Saturday, September 18, 2010

Interior shots of Clifford's Tower, York

Interior photos of Clifford's Tower

I thought I'd include some of the photos of the interior of Clifford's tower in York. These were taken during my May 2010 visit, and until now, haven't been used on the web site.

Above. Looking South East over the gatehouse tower, towards the University of York.

This is my favourite view from the wall walk high up on the tops of the tower's walls. The gatehouse can be seen in the centre of the photo, with its tiled and steepled cap. The gatehouse contains a staircase to the upper floors, built into the thickness of the walls, and there are two more spiral staircases to the left and right, again, each built into the thickness of the walls. These provide access to the passages and rooms built within the walls, and also the wall walk three storeys above.

Above. Looking down into the interior of the tower.

Looking down from the wall walk high above, the interior of the tower appears to be an empty void. Originally however, the area shown in the photo above, and those below, would have been under a roof, and would have contained rooms...kitchens, living quarters, a hall and store rooms. Now all we see as proof of this long lost collection of domestic rooms, is a single octagonal column base, which would probably have provided a central strong point for floors and roofs.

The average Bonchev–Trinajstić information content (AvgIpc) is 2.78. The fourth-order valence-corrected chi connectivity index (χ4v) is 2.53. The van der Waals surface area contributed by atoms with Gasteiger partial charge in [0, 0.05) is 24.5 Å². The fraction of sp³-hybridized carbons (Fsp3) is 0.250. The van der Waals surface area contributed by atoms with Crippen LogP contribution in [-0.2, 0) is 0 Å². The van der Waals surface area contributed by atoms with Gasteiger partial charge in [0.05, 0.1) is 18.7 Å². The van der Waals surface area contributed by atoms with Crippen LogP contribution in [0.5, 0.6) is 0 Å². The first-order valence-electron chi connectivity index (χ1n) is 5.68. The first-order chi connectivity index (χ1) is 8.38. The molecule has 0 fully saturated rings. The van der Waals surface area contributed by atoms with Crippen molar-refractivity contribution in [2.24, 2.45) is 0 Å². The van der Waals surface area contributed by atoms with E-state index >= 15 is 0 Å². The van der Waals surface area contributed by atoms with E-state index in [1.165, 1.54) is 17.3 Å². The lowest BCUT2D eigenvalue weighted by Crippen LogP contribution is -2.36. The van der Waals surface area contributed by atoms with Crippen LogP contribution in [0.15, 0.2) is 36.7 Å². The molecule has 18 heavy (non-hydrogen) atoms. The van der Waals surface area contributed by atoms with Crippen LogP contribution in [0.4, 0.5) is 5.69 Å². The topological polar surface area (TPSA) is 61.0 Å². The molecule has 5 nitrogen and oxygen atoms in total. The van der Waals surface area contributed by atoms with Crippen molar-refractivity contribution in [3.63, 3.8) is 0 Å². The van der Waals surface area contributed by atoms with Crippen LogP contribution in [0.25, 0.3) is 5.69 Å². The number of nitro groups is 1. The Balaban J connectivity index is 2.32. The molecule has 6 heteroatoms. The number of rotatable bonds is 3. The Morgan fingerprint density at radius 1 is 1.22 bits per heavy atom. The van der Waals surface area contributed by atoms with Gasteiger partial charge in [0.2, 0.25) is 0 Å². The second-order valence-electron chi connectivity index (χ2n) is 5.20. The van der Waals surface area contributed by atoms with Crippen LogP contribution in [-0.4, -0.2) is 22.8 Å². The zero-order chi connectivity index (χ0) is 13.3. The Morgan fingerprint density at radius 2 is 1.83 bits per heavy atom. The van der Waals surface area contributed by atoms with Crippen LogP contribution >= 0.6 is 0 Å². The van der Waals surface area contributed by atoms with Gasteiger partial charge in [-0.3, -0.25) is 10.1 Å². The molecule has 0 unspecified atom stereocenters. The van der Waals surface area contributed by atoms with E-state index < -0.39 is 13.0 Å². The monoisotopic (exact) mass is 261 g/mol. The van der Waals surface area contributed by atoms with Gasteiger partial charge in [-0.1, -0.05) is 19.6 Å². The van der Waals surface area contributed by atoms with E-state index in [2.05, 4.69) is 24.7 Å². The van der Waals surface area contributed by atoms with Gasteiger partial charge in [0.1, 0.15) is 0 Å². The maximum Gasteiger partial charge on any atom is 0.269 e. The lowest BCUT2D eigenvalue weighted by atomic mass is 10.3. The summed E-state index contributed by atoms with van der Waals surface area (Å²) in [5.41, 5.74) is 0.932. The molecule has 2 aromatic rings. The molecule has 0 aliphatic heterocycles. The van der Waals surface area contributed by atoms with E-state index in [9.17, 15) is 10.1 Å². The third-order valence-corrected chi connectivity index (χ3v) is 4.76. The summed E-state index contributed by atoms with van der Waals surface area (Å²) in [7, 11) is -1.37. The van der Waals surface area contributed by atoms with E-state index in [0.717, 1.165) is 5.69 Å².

Above. Looking at the Northern part of the interior of the tower.

All the interior masonry has now gone, and drawings and etchings from the early 1800's, show that the interior of the tower has been empty for some time. Of course, much of the central building would have been constructed of wood as well, and as there have been a number of fires here at the castle, it's hardly surprising that there is now a huge void between the tower's walls.

Above. A view at ground floor level towards the North West of the tower.

The walls over the gatehouse house a small chapel, with arcading set into the walls. Such were the cramped confines of this relatively small castle, that when the portcullis was raised, it was projected into the chapel, and would have obscured the decorative wall.

Above. A view at ground floor level towards the gatehouse.

The entire interior of the tower is accessible for a small fee, and the climb to the summit of the motte is well worth the effort. Make sure you take the time to walk around the wall walk, as the views out across York are fantastic.

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